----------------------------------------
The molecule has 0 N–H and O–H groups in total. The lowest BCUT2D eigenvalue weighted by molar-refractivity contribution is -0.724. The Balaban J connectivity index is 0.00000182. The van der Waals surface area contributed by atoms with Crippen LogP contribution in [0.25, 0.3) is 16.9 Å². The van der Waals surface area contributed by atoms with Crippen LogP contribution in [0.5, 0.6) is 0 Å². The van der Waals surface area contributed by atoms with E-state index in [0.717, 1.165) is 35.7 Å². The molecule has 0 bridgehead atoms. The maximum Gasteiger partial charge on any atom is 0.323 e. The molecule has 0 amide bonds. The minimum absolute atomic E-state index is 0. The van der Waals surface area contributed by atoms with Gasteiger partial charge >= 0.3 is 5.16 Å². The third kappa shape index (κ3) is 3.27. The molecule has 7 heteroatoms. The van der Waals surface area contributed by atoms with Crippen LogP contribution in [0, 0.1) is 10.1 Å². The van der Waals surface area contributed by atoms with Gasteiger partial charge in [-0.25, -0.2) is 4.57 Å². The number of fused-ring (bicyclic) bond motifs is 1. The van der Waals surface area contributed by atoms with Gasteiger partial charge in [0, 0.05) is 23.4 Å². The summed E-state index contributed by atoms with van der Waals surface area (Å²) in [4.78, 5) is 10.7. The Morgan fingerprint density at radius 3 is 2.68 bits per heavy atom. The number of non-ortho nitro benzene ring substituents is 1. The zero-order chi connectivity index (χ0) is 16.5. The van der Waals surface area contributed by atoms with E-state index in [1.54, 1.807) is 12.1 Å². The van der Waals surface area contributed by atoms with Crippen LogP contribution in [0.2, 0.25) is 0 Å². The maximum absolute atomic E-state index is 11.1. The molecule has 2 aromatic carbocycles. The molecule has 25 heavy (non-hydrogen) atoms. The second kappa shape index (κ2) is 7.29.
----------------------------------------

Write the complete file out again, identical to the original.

The molecule has 0 N–H and O–H groups in total. The lowest BCUT2D eigenvalue weighted by molar-refractivity contribution is -0.724. The Balaban J connectivity index is 0.00000182. The van der Waals surface area contributed by atoms with Crippen LogP contribution in [0.25, 0.3) is 16.9 Å². The van der Waals surface area contributed by atoms with Crippen LogP contribution in [0.5, 0.6) is 0 Å². The van der Waals surface area contributed by atoms with E-state index in [0.717, 1.165) is 35.7 Å². The molecule has 0 bridgehead atoms. The maximum Gasteiger partial charge on any atom is 0.323 e. The molecule has 0 amide bonds. The minimum absolute atomic E-state index is 0. The van der Waals surface area contributed by atoms with Gasteiger partial charge >= 0.3 is 5.16 Å². The third kappa shape index (κ3) is 3.27. The molecule has 7 heteroatoms. The van der Waals surface area contributed by atoms with Crippen LogP contribution in [0, 0.1) is 10.1 Å². The van der Waals surface area contributed by atoms with Gasteiger partial charge in [-0.25, -0.2) is 4.57 Å². The number of fused-ring (bicyclic) bond motifs is 1. The van der Waals surface area contributed by atoms with Gasteiger partial charge in [0, 0.05) is 23.4 Å². The summed E-state index contributed by atoms with van der Waals surface area (Å²) in [4.78, 5) is 10.7. The Morgan fingerprint density at radius 3 is 2.68 bits per heavy atom. The number of non-ortho nitro benzene ring substituents is 1. The zero-order chi connectivity index (χ0) is 16.5. The van der Waals surface area contributed by atoms with E-state index in [1.54, 1.807) is 12.1 Å². The van der Waals surface area contributed by atoms with Crippen LogP contribution in [0.2, 0.25) is 0 Å². The maximum absolute atomic E-state index is 11.1. The molecule has 2 aromatic carbocycles. The molecule has 25 heavy (non-hydrogen) atoms. The second kappa shape index (κ2) is 7.29.